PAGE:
February 24, 2010
The United States Army Band "Pershing's Own" is the Army's foremost musical organization. Army Chief of Staff Gen. John J. "Black Jack" Pershing established the band in 1922, emulating European military bands he had heard during World War I. Today, "Pershing's Own" continues to play an important role in national and international events, and leads every inaugural parade.
Leading such an illustrious organization can be daunting. Col. Thomas Rotondi Jr., balances his duties as commanding officer and concert band conductor.
The first female enlisted leader in the history of the band's existence, Command Sgt. Maj. Debra McGarity (pictured here), follows his example in her own career.
McGarity became the command sergeant major Oct. 2, 2009. She began her Army career in 1977 as a member of the U.S. Army Ceremonial Band. She has held numerous leadership positions, including noncommissioned officer-in-charge and clarinetist with the U.S. Army Band Woodwind Quintet. McGarity continues to perform as a clarinetist, while juggling her duties as the senior enlisted leader.
"Its obviously a balancing act," McGarity said, "because I do need to practice to stay up on my skills as a clarinetist, as well as devote the time and dedication to this job. But you know, I feel like I can do it."
Before, McGarity's focus was performing in the concert band, she explained, but taking a leadership position has opened more opportunities.
"I went from being concert band group leader to having oversight of everyone. I'm still learning, obviously," she said, but added that she is looking forward to being able to interact with all the different groups in the band.
McGarity began her musical career early in life, first joining a church choir at the age of five. Once she started school, she joined the band. In high school, McGarity took up the clarinet.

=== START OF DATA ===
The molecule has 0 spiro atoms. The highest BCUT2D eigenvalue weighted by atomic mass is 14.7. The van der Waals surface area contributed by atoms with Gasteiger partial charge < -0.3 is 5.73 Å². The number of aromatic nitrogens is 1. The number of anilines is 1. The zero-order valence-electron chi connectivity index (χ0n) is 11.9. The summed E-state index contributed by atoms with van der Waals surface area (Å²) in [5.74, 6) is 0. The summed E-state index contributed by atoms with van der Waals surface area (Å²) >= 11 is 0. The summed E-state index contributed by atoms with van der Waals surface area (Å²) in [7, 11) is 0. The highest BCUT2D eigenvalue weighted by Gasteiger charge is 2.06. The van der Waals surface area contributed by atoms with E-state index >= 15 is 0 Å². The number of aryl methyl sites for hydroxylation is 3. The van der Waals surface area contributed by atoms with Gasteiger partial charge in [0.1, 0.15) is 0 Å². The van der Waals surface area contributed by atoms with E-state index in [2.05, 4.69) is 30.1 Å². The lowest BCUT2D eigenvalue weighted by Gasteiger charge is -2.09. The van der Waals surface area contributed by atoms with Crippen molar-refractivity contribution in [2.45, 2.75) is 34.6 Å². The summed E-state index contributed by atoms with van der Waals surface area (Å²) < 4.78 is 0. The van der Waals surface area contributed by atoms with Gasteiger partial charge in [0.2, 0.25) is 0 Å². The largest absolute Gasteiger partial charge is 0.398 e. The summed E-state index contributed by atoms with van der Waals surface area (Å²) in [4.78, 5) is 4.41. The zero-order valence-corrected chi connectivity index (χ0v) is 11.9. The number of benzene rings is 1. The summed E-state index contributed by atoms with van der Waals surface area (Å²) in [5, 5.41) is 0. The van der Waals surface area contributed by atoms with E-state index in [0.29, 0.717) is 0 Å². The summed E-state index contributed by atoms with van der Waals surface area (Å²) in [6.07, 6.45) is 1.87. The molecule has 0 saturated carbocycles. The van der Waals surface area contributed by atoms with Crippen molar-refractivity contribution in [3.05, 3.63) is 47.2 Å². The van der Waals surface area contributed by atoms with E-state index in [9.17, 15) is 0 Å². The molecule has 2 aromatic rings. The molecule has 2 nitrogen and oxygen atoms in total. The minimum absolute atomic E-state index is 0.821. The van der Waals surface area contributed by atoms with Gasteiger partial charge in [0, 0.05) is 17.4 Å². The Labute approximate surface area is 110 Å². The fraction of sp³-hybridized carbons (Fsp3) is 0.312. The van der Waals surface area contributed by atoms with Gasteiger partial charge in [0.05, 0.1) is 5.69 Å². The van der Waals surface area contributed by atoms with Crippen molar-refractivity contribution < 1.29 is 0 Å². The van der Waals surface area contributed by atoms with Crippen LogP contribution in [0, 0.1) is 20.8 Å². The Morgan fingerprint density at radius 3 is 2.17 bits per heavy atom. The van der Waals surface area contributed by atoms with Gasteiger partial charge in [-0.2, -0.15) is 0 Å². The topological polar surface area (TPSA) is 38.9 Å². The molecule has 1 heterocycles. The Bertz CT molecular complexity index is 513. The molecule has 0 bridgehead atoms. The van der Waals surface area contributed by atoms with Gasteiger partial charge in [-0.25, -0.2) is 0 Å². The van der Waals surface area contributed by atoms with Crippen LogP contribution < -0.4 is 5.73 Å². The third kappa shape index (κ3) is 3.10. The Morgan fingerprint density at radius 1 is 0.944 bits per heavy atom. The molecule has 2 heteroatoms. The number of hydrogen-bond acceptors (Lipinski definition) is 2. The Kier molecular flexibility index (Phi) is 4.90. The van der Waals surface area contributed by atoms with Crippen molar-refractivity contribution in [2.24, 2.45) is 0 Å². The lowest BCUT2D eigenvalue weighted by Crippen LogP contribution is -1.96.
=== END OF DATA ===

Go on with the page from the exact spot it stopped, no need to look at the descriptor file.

"I had a couple of really excellent band directors along the way and my high school band director kind of inspired me to want to be a band director," she said. "But while I was at school I decided to also pursue clarinet performance because I really enjoyed playing my clarinet."
McGarity played the saxophone a little during high school and college, but decided to stick with the clarinet. She earned a Bachelor of Arts in Music Education from Shenandoah Conservatory of Music, and a Master of Music in Clarinet Performance from the University of Maryland. During her college career, she heard about the service bands in Washington, D.C., and decided to audition for one.
Now, as the command sergeant major for "Pershing's Own," McGarity feels she has achieved the best of both the leadership world and the performance world. One of the best things about continuing to perform as clarinetist during her tenure, is being able to get out of the office and interact with the Soldiers, she said.
"I think that's important for me as the CSM," she added. "I can get the best of both worlds because I am still making music, which I love to do, but I'm also able to try and contribute to the band from this position."